There was another nun sister who was my teacher at the 2nd class, Purackal Amma. She would come to the class with a single toffee, and would place it on her table. She would then draw a perfect circle on the blackboard, and ask us, kids, to draw the circle on our slate. She would then select five girls from the class and would start her rosary .Whenever we completed the circle and took it to her, she would wipe off one part of the circle and give it back to us, saying it was not perfect. None of us could make a perfect circle on the slate. She never gave that toffee away at any time.

I was just trying to see the earliest of my memories. Based on medical information, the average age of the first memories is three years, six months, with the vast majority dating their first recollection somewhere between ages 2 and five years. In general, the earliest recollections of females are earlier and more vivid than those of males, due to differences in how males and females interact as children, especially the types of conversations they have.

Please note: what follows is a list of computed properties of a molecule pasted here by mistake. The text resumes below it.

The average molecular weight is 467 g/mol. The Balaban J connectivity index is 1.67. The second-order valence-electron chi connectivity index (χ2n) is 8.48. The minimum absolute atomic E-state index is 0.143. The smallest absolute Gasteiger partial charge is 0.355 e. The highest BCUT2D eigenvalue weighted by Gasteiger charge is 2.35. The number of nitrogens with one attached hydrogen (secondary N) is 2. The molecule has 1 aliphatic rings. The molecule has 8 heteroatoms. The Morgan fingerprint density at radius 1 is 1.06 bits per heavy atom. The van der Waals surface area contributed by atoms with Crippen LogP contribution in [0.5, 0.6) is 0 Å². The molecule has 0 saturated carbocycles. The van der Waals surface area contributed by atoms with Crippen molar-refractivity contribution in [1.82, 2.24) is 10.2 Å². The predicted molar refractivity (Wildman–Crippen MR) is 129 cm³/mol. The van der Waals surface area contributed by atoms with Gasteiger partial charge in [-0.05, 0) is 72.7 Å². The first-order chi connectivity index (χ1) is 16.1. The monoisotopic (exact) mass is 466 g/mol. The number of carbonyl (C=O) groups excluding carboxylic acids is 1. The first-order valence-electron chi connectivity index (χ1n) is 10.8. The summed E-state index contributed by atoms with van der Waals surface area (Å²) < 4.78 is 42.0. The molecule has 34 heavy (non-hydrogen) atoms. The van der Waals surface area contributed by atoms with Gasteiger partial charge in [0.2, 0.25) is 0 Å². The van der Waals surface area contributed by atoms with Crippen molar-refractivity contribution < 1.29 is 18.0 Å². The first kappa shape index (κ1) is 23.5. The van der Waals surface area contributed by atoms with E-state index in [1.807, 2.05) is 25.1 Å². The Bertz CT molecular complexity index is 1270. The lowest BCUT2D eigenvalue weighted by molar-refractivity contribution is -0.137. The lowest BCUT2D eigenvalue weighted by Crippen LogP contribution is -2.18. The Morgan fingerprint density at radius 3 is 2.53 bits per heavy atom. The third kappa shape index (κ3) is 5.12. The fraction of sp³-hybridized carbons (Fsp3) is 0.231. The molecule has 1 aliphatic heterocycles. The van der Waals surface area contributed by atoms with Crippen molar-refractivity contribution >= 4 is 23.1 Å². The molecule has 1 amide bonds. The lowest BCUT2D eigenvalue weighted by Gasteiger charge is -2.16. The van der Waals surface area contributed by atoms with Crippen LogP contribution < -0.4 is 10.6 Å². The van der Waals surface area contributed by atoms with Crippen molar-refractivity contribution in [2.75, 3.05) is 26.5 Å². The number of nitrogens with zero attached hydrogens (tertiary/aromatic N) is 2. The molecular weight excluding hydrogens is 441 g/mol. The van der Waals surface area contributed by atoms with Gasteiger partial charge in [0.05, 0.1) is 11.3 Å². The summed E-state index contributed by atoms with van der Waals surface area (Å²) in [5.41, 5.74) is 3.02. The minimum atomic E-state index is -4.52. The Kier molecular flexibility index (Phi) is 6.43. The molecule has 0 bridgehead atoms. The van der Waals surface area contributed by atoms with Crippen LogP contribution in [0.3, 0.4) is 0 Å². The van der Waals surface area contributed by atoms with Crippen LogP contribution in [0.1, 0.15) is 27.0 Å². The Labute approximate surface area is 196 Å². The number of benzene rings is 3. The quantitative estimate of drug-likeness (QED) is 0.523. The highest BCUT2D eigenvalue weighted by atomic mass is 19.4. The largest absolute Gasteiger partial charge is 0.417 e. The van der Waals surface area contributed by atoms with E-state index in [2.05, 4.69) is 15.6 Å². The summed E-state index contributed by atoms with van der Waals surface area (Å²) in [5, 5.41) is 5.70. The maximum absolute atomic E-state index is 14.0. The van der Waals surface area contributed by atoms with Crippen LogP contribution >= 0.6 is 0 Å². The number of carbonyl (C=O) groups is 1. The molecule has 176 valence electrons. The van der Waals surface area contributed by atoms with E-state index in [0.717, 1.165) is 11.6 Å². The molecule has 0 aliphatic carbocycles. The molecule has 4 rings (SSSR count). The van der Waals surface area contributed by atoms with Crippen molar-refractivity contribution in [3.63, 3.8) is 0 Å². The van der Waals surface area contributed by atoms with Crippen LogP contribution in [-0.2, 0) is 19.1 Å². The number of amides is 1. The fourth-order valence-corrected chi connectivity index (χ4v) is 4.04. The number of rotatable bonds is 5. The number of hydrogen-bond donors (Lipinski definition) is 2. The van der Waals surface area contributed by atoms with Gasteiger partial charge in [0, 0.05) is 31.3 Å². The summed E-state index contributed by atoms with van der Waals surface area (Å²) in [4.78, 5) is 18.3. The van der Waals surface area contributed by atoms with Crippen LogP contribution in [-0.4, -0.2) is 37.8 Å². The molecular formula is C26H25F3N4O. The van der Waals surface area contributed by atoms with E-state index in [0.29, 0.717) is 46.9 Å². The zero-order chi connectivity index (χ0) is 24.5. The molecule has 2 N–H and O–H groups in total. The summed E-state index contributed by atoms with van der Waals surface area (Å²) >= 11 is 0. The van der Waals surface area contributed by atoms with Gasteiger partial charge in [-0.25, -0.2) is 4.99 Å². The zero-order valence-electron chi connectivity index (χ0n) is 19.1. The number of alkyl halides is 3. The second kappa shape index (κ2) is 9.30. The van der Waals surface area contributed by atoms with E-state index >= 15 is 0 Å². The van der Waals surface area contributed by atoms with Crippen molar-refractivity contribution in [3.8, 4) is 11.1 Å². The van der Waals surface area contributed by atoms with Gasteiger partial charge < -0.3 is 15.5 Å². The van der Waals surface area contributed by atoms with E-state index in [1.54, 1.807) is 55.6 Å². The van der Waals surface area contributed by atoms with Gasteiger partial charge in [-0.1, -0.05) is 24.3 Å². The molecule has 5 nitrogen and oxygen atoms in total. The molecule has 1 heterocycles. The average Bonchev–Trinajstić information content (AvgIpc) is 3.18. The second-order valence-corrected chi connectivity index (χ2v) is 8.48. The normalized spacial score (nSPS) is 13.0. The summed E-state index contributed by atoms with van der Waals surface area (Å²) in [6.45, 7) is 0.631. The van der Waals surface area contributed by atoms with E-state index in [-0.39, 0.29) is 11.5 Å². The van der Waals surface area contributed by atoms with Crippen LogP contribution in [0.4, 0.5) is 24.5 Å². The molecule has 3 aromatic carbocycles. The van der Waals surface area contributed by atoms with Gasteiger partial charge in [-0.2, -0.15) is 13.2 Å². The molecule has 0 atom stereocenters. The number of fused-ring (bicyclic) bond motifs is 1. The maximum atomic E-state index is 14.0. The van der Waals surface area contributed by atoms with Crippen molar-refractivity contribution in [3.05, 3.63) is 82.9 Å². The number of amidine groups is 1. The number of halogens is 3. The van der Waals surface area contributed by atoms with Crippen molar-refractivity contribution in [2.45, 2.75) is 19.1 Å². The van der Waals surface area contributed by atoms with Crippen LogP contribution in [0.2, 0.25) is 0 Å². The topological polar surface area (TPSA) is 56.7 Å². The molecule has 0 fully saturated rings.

In a lot of ways I wish that I had complete memories of the events of my childhood, like I see in a lot of books..I have read someone remembering his christening at the age of two years!.  I could add a lot more flashes to what I've written above, but it wound end up lengthy and boring.
I think the overall nostalgia comes from a time of innocence rather than things being easier back then. They were probably simple for me, but not for my parents who were trying to make ends meet or for  those teachers trying to teach us. There are, for sure, a lot of people out there who've led a more interesting life than I have, and would have earlier and happier memories to share. But each memory has value because it is unique.